It’s a great time to be a jobseeker. Unemployment rate is low, and there are more open positions than there are candidates looking for work. That means that employers are always competing with each other for top talent, and it’s no longer enough just to post vacancies on job boards and wait for applications to come in.
Speaking at the Fast Company Innovation Festival this week, Kathryn Minshew–the CEO and cofounder of career platform The Muse–told the audience that the day of “finding a needle in a haystack” as a recruiter sorts through thousands of resumes is long gone.
Minshew shared her own experience of being shortlisted as one of the final two candidate to be the chief of staff of a large organization. The last round of interviews involved getting to know the leadership and members of the company. Minshew discovered things that compelled her to withdraw from the application process. “I felt so bad,” Minshew said. Because “they had invested so much time in me and I had invested so much time in them.” Had she known that information earlier, she would have withdrawn her application earlier, and the company could have had a candidate that was a better fit, she said.
The importance of transparency in the recruitment process
Candidates are no longer just looking for companies who can pay them well and give them generous perks. Toni Thompson, VP of people and talent at The Muse, said that while candidates consider benefits to be an important factor, many are also interested in talking about the company’s policy towards work and life. She stressed that organizations need to be honest about things like the number of hours that an employee is expected to work. For example, if a role requires an employee to work on weekends on occasion, that’s something they should be upfront about during the hiring process.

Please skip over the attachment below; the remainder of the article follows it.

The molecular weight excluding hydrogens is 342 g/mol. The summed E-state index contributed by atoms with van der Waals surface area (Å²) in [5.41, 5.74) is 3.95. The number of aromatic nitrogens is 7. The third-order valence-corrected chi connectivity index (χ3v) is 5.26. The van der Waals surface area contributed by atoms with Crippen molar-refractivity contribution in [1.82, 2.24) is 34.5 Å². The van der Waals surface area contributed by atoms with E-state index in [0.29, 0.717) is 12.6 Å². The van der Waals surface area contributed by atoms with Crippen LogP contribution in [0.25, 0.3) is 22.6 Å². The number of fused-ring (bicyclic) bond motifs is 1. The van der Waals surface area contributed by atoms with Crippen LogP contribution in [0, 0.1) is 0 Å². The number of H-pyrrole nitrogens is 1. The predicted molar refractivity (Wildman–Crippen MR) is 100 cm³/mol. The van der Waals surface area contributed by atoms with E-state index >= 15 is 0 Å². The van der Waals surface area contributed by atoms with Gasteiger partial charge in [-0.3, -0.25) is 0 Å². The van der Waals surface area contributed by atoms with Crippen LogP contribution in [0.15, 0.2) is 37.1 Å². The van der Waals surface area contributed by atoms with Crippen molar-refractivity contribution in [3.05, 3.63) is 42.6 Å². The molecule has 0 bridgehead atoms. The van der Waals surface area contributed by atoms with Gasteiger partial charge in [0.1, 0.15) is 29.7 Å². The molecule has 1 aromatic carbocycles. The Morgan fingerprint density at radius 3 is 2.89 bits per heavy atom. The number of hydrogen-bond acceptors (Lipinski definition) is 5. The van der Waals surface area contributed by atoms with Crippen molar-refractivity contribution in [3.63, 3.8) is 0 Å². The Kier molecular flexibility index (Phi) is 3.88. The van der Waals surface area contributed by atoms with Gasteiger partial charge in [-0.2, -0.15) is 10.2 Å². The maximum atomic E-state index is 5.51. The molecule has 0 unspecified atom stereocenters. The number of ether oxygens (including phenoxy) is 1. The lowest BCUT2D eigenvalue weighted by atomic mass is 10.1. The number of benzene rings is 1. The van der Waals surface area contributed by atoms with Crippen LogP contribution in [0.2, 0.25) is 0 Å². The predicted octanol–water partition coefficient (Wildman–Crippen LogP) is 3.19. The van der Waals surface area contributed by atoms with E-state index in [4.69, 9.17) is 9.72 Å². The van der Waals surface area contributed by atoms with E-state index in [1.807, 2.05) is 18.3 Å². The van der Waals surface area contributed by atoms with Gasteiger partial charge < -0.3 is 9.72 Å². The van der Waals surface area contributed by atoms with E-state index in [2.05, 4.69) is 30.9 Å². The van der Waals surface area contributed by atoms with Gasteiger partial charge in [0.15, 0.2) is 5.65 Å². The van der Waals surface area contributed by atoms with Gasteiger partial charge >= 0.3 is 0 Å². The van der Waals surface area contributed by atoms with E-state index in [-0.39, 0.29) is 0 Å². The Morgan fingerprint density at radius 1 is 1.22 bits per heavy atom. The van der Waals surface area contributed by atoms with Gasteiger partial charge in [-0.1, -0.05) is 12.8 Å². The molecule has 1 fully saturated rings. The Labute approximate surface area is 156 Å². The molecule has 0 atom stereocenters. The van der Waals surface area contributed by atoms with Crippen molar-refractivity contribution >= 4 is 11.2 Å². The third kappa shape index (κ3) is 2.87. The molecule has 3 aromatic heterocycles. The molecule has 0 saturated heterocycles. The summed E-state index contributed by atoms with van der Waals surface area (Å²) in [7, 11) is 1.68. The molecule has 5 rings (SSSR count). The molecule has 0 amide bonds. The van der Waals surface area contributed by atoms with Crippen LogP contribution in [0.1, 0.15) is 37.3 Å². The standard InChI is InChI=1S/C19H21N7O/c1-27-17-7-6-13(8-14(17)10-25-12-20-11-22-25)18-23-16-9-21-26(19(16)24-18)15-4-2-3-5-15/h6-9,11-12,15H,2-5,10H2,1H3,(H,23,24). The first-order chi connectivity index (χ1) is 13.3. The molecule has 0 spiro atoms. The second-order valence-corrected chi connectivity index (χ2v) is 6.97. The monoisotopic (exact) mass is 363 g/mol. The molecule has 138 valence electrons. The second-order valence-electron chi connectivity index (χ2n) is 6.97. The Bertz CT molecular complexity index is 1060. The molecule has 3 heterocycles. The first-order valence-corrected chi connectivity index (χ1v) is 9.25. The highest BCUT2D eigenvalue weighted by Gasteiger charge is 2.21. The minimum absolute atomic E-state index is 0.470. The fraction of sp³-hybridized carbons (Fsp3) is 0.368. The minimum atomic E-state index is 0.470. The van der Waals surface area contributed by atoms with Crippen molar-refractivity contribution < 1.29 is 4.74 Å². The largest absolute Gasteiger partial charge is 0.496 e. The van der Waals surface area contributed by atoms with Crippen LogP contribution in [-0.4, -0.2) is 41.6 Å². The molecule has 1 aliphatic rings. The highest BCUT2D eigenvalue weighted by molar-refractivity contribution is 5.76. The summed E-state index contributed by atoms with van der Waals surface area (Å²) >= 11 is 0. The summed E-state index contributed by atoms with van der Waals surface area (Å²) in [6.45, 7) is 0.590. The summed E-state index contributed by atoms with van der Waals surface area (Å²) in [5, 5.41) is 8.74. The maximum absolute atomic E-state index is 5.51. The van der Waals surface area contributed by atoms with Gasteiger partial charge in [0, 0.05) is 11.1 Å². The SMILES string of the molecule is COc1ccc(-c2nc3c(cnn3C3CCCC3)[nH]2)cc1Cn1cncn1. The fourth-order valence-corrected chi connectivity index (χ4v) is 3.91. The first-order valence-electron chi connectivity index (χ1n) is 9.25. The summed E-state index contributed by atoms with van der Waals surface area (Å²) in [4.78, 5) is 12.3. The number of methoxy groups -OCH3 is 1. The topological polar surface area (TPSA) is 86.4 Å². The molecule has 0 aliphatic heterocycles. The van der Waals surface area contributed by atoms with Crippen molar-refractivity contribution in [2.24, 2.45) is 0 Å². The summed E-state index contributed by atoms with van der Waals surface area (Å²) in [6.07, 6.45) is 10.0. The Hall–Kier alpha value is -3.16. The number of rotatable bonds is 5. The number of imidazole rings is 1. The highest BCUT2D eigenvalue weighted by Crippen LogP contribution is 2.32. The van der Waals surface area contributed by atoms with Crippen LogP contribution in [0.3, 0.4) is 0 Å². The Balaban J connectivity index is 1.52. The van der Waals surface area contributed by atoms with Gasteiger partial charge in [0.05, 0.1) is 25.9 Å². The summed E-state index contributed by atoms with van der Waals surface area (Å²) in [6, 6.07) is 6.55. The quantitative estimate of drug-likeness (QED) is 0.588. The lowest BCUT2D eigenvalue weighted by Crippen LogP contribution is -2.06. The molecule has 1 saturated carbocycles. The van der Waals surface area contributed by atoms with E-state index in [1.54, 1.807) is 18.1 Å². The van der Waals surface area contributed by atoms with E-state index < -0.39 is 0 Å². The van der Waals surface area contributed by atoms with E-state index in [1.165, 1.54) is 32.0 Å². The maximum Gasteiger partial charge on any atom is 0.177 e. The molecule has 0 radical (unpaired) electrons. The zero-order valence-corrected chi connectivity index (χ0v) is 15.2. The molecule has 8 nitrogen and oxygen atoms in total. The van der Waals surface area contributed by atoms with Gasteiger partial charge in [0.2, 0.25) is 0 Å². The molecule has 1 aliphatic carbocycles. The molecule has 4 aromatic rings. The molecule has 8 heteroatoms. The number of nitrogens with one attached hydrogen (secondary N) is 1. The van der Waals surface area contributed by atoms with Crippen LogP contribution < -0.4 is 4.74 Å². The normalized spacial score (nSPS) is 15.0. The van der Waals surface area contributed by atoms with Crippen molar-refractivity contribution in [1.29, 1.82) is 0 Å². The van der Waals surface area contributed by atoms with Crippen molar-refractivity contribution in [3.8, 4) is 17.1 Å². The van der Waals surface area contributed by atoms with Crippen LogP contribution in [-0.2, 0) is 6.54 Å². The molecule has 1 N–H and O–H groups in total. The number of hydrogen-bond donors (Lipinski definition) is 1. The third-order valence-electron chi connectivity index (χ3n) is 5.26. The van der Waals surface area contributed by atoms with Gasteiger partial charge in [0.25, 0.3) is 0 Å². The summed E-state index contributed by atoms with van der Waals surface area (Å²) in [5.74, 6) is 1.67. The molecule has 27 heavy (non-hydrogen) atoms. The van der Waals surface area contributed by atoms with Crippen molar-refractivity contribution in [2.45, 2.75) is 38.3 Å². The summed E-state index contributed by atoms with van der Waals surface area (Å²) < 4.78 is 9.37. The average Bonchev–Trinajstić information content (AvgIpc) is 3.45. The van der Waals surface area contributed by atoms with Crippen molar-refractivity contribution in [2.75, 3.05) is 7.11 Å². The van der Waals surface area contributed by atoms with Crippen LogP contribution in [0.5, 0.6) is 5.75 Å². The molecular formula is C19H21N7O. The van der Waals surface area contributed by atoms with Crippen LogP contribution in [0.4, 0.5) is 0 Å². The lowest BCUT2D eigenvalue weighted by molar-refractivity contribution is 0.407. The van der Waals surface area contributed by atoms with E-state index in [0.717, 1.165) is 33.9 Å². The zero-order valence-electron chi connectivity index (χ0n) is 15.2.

A company’s recruitment process needs to be consistent with its brand
For Katie Turrel, director of talent acquisition at Bonobos, every candidate is a potential Bonobos customer. “I tell hiring managers and recruiters, a lot of the times it’s a lot of touch points with the brand. If they are not right for our brand, they are potentially customers. It’s so important to give them the same candidate experience as the person you’re looking to attract.” After all, a candidate who had a negative hiring experience is more likely to tell their friends and family not to apply to future roles in that company, and might even go so far as to discourage them from engaging with the brand.
The panelist also highlighted the importance of thinking about how you treat your “silver-medal” candidates. At times, not being the right “fit” doesn’t necessarily mean that they’re not right forever–it might just be that what they’re looking for doesn’t align with that specific role right now. If you must send an automated rejection email, Thompson urged, make sure it’s written in a way that’s completely in line with your external brand. At The Muse, for example, the editor-in-chief created that email and made sure that the tone was consistent with the voice of the company.
Turrel also noticed that even existing employees have become more comfortable with questioning their leaders. “It’s been a massive shift,” she said. At the end of the day, Thompson said, companies need to be more open about what their culture is and what they expect from employees. Not only will they be less likely to make the wrong hire, but companies will be more likely to hire those who embrace their mission wholeheartedly, and help them succeed in the process.